Portosystemic shunts in children : A 15-year experience. / Botha, Jean F.; Campos, B. Daniel; Grant, Wendy J.; Horslen, Simon P.; Sudan, Debra L.; Shaw, Byers W.; Langnas, Alan Norman.

In: Journal of the American College of Surgeons, Vol. 199, No. 2, 01.08.2004, p. 179-185.

Research output: Contribution to journalArticle

Botha, JF, Campos, BD, Grant, WJ, Horslen, SP, Sudan, DL, Shaw, BW & Langnas, AN 2004, 'Portosystemic shunts in children: A 15-year experience', Journal of the American College of Surgeons, vol. 199, no. 2, pp. 179-185. https://doi.org/10.1016/j.jamcollsurg.2004.03.024
Botha JF, Campos BD, Grant WJ, Horslen SP, Sudan DL, Shaw BW et al. Portosystemic shunts in children: A 15-year experience. Journal of the American College of Surgeons. 2004 Aug 1;199(2):179-185. https://doi.org/10.1016/j.jamcollsurg.2004.03.024
Botha, Jean F. ; Campos, B. Daniel ; Grant, Wendy J. ; Horslen, Simon P. ; Sudan, Debra L. ; Shaw, Byers W. ; Langnas, Alan Norman. / Portosystemic shunts in children : A 15-year experience. In: Journal of the American College of Surgeons. 2004 ; Vol. 199, No. 2. pp. 179-185.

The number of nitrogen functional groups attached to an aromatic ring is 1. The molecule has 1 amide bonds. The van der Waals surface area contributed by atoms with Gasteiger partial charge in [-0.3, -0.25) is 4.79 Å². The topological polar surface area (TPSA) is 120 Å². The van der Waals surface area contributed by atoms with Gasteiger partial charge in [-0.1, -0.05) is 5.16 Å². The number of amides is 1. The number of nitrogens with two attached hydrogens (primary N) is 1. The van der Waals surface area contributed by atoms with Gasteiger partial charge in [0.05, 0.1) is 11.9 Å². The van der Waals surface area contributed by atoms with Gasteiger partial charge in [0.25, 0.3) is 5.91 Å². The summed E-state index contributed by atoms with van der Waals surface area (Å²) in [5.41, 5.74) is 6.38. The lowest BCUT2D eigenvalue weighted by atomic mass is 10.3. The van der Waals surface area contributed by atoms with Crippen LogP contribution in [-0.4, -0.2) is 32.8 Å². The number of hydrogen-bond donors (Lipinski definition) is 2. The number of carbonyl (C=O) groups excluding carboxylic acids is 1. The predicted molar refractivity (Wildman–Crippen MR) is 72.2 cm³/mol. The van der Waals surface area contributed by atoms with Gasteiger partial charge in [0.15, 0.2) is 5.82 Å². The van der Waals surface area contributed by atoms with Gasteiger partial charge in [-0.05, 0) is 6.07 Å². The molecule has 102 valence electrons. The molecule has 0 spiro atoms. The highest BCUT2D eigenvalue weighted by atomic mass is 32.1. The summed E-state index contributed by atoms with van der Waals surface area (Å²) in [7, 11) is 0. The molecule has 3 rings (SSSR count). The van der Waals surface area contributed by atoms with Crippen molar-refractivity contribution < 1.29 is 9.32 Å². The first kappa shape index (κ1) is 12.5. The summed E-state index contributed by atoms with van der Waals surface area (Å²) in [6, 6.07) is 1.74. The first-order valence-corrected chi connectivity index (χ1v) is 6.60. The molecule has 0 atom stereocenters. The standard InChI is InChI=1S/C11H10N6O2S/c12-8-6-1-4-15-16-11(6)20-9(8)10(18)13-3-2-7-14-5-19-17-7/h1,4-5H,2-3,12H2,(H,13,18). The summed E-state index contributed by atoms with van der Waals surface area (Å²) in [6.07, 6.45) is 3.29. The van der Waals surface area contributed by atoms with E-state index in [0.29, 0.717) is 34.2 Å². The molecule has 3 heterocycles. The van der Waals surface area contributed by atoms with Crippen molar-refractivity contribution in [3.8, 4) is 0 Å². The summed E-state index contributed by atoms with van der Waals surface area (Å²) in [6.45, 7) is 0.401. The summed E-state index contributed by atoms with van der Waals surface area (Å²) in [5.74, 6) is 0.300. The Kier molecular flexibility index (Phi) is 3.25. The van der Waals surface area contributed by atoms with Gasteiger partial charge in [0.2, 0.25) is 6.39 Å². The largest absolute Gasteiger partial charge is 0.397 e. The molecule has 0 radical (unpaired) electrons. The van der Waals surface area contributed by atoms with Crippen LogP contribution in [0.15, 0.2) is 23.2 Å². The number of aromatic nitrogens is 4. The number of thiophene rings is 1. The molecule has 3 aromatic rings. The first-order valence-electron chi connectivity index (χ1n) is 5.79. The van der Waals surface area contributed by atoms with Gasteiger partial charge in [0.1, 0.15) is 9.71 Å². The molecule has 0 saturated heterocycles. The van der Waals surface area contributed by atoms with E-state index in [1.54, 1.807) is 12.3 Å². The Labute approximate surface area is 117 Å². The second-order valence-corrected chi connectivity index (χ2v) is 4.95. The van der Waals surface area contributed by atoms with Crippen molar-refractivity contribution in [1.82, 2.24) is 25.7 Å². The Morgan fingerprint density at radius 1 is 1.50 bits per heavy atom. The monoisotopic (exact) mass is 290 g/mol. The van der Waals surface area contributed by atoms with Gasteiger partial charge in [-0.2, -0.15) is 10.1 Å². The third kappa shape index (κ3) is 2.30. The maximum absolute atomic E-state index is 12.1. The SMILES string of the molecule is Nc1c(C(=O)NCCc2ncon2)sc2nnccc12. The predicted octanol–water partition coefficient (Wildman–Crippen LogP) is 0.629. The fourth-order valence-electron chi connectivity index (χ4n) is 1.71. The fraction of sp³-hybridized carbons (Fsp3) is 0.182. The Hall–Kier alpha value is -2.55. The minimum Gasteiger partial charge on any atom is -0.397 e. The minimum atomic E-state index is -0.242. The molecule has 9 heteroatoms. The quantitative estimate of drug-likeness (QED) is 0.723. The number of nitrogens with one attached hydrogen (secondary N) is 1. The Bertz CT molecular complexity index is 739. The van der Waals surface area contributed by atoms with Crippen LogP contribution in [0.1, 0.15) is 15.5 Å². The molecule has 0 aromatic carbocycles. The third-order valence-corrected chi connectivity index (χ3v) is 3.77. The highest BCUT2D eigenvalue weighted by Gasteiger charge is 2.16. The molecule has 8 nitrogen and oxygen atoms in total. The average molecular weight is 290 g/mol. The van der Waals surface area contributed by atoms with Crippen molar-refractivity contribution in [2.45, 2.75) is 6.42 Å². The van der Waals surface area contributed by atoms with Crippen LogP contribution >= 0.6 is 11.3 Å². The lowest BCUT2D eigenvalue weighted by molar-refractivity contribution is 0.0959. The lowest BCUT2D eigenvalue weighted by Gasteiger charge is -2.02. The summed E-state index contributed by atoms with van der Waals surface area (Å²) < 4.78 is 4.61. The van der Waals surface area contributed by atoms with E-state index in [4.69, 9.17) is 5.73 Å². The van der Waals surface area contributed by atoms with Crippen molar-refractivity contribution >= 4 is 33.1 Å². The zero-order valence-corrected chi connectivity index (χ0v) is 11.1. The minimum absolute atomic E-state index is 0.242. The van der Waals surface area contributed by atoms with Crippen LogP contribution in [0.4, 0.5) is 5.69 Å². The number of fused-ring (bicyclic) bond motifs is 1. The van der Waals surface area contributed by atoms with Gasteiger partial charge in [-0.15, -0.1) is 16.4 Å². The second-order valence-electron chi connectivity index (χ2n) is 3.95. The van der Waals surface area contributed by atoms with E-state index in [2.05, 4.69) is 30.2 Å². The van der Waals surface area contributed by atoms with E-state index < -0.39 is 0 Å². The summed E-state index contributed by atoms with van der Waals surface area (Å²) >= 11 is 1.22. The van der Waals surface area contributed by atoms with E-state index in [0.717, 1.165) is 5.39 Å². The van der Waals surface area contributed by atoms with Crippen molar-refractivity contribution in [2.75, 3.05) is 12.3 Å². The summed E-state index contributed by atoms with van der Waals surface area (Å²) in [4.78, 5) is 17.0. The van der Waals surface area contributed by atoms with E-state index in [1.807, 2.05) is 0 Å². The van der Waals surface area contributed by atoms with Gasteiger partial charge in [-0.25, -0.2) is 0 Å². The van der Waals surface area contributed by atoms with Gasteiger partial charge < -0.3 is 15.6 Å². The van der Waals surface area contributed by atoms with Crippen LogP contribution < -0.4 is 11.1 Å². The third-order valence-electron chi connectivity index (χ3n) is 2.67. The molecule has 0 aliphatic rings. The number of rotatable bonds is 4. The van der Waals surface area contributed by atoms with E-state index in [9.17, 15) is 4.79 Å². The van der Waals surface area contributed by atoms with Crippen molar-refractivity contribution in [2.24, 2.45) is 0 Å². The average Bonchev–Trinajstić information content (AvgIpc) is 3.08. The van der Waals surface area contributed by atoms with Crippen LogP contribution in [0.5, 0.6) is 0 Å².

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abstract = "Background The role of portosystemic shunt (PSS) in children with portal hypertension has changed because of acceptance of liver transplantation and endoscopic hemostasis. We report our experience with PSS, mainly the distal splenorenal shunt, to define its role in the management of variceal bleeding. Study design From 1987 to 2002, 20 children with variceal bleeding after endoscopic therapy underwent PSS. Patient and database records were reviewed. Results There were 14 boys and 6 girls; mean age was 11 years (range 3 to 18 years). Seventeen distal splenorenal and three mesocaval venous interposition shunts were performed. There was no operative mortality, 19 patients were alive at a median followup of 31 months (range 4 to 168 months) without evidence of recurrent gastrointestinal bleeding. One patient underwent transplantation 2 years after PSS and 1 patient died of hepatic failure while awaiting transplantation. The cause of portal hypertension was portal vein thrombosis (n = 13), biliary atresia (n = 3), congenital hepatic fibrosis (n = 2), hepatitis C cirrhosis (n = 1), and Budd-Chiari syndrome (n = 1). Eighteen children were Child-Turcotte-Pugh class A and the remaining two were class B. One patient had two episodes of hematemesis after PSS. Two patients had worsening ascites. One patient had mild encephalopathy and one patient had shunt stenosis requiring angioplasty. Conclusions PSS is a safe and durable therapy for pediatric patients with portal hypertension. Liver transplantation should be reserved for children with poor synthetic function associated with variceal bleeding. PSS may also serve as a bridge to transplantation in patients with preserved hepatic function. PSS, in particular the distal splenorenal shunt, has produced excellent results. This experience challenges the need for alternative forms of portal decompression.",